Probably you have already saw these small black and white image in some sites or while walking around your city, or if you have a smartphone probably you have already used them; they are QR Code.
From Wikipedia: A QR code (short for Quick Response) is a specific matrix barcode
(or two-dimensional code), readable by dedicated QR barcode readers and camera phones.
The code consists of black modules arranged in a square pattern on a white background.
The information encoded can be text, URL or other data.
In this article we’ll see how to create these image in Linux and some uses of these images.
This GPL software is available in Debian, Ubuntu and Fedora repository, so just use your package manager to install it,for me this means
aptitude install qrencode(ubuntu 10.10).
Once you have installed the software generate a QR Code is trivial, just write:
This will create an image that read (with the correct reader) will show the url: http://www.linuxaria.com
qrencode "http://www.linuxaria.com/" -o linuxaria.png
But qrencode can be used also with text file, try this:
This command take as input your /etc/passwd and send the image to to the standard output where i’ve put in pipe the command display (imagemagick package) that show the result. Note also the flag -s that specify the size of dot (pixel). (default=3),
cat /etc/passwd | qrencode -s 10 -o -|display
the greater is this value the bigger your image will be.
There is no GUI interface for qrencode but you can easily mix it with Zenity to create a quick interface that ask the parameters and create the image
This is an example with Zenity and qrencode, ask where to save and the name of the image, after that ask a text to be put in the qr code (thanks to ubuntuforum)
How to use these images
#!/bin/bash me=`whoami` outpath=`zenity --entry --title="Save path?" --text="What folder would you like to save the QR image to? Default of /home/$me/Pictures will be used if one is not entered."` button0=$? if [ $button0 -eq 0 ];then if [ -z $outpath ];then outpath=/home/`whoami`/Pictures fi pname=`zenity --entry --title="What filename?" --text="What name should be used for the output? ex: filename > filename.png"` button1=$? if [ $button1 -eq 0 ];then if [ -z $pname ];then zenity --info --title="Failure" --text="You failed to enter a filename. Exiting." else content=`zenity --entry --title="Content --" --text="What do you want your QR code to say?"` button2=$? if [ $button2 -eq 0 ];then if [ -z $content ];then zenity --info --title="Failure" --text="You failed to enter any content. Exiting." else qrencode -o "$outpath"/"$pname".png "$content" zenity --info --title="Finished --" --text="Your QR code is located at : $outpath/$pname.png" fi else zenity --info --title="Canceled" --text="QR code generation canceled - filename" fi else zenity --info --title="Canceled" --text="QR code generation canceled - file path" fi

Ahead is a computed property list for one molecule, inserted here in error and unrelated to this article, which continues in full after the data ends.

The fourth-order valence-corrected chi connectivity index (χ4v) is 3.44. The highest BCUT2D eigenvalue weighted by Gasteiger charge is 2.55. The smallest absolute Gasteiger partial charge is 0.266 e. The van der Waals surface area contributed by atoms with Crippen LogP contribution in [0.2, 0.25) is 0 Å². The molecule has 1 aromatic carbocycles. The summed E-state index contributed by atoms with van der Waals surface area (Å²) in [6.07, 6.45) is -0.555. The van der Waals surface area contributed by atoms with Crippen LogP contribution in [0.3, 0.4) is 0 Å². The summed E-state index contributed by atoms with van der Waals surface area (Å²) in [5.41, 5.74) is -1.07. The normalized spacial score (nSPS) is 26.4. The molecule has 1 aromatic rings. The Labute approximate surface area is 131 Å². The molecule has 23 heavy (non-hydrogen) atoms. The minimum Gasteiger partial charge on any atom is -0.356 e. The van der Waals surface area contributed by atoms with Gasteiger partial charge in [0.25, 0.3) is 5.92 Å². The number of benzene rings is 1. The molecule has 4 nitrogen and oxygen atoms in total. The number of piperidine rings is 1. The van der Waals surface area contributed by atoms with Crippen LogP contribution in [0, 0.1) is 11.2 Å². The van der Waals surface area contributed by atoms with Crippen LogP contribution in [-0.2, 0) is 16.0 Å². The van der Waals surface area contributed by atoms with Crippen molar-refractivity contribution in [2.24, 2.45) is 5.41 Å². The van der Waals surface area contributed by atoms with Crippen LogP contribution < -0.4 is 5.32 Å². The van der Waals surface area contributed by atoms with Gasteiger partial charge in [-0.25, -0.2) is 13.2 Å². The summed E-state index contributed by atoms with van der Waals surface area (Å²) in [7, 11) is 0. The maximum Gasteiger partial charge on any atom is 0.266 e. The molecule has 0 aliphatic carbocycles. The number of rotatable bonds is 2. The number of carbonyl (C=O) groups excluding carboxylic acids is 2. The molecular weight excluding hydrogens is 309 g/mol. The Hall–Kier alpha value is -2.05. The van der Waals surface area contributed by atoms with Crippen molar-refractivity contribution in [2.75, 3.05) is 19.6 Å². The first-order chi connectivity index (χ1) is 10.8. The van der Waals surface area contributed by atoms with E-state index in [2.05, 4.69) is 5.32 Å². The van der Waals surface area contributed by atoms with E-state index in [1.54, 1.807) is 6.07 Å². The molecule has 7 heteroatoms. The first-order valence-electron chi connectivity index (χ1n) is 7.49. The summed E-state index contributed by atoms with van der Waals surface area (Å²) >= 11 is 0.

Ok you now can create these nice QR Code, but what to do with them ?
Here are some ideas but i’m sure there are much more ways to use them.
1) Backup on paper.
With QR Code you could create image of important things, like your SSL Certificates keys, or Revocation Certificates or
anything not too big, transform it in a QR Code and print it.
After that put it in your security safe or in your Disaster Recovery site.
If something bad happen on your data center you’ll have something to start work with, paper takes up little space and lasts virtually forever
2) Move information to your smartphone
You have on your computer some informations and you want to move them quickly to your smartphone.. it’s easy, qrencode it !
Read the image with the QR Code reader of your smartphone and you’ll have immediately a long url, a text file or anything available on it.
If you want to do some test and don’t have a reader, you can use this online site that offer this service http://zxing.org/w/decode.jspx
Or you can use Zbar , ZBar is an open source software suite for reading bar codes from various sources, such as video streams, image files and raw intensity sensors. It supports many popular symbologies (types of bar codes) including EAN-13/UPC-A, UPC-E, EAN-8, Code 128, Code 39, Interleaved 2 of 5 and QR Code. So you can use your Webcam to read the QR Code you produce, or the one that people send to you.
I hope you have liked this introduction to QR Code on Linux and for some “innovative” uses of QR Code check also this link